In 1992–94, the political system was shaken by a series of corruption scandals known collectively as Tangentopoli. These events led to the disappearance of the five parties of government.[6] Consequently, the Communists, who had evolved to become Democratic Party of the Left in 1991, and the post-fascists, who launched National Alliance in 1994, gained strength. Following the 1994 general election, media tycoon Silvio Berlusconi became Prime Minister at the head of a coalition composed mainly of three parties: his brand-new party Forza Italia (joined by several members of defunct mainstream parties), National Alliance and Lega Nord.[7]

Between 1996 and 2008, Italian political parties were organised into two big coalitions, the centre-right Pole for Freedoms (which was renamed House of Freedoms after the re-entry of Lega Nord in 2000) and The Olive Tree (part of the new, broader coalition The Union in 2005) on the centre-left.[8] The latter governed from 1996 to 2001 and again between 2006 and 2008, while the House of Freedoms was in government between 2001 and 2006. In 2008 The Union ceased to exist as the newly founded Democratic Party decided to break the alliance with its left-wing partners, notably including the Communist Refoundation Party. On the centre-right, Forza Italia and National Alliance merged to form The People of Freedom,[9] which continued the alliance with Lega Nord and won the 2008 general election.[10]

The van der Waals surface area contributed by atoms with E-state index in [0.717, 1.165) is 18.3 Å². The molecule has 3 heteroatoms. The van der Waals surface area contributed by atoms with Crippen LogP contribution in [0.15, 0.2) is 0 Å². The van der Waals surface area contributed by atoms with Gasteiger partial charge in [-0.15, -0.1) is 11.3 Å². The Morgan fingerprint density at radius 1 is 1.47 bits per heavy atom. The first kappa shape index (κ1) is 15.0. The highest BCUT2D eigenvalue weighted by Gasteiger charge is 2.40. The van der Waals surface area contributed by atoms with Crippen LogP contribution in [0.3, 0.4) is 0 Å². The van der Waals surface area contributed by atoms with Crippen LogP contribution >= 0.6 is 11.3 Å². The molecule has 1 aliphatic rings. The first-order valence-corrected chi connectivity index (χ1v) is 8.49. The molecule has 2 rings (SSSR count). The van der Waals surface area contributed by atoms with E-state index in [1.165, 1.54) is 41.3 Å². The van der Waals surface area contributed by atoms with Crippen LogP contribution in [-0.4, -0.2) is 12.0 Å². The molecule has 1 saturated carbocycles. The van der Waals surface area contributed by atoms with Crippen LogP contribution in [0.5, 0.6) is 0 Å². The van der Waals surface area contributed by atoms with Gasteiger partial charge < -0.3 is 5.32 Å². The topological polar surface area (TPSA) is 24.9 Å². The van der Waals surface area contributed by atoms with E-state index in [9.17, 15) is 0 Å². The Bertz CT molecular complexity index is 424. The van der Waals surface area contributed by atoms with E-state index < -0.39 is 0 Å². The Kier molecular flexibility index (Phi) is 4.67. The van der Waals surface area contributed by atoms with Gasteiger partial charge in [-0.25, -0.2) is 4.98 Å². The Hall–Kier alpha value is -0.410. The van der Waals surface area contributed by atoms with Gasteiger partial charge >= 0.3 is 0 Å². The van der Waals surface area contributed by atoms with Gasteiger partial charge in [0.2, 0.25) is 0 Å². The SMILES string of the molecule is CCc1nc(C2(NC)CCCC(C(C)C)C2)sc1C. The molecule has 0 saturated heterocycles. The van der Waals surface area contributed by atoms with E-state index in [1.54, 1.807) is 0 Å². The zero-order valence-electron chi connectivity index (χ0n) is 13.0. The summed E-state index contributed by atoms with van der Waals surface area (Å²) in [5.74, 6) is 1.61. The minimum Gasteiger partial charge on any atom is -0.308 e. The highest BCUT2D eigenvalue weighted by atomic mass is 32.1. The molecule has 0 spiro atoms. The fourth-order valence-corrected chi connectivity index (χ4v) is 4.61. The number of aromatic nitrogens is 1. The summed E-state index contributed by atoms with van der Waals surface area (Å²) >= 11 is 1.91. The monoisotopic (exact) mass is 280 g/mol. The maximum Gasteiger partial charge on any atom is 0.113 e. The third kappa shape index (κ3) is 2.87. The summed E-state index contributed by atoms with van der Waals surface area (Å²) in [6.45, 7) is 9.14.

In the 2013 general election the party system was fragmented in four groupings: the centre-left composed of the Democratic Party and Left Ecology Freedom; the traditional centre-right alliance between The People of Freedom and Lega Nord; Beppe Grillo's Five Star Movement; and a new centrist coalition around Mario Monti's Civic Choice.[11] In November 2013 The People of Freedom was dissolved and merged into the new Forza Italia, provoking the split of the New Centre-Right. In December 2016 Left Ecology Freedom was dissolved in order to take part to the formation of Italian Left. In February 2017 splinters from the Democratic Party and Italian Left launched the Article One, while in March the New Centre-Right was transformed into Popular Alternative.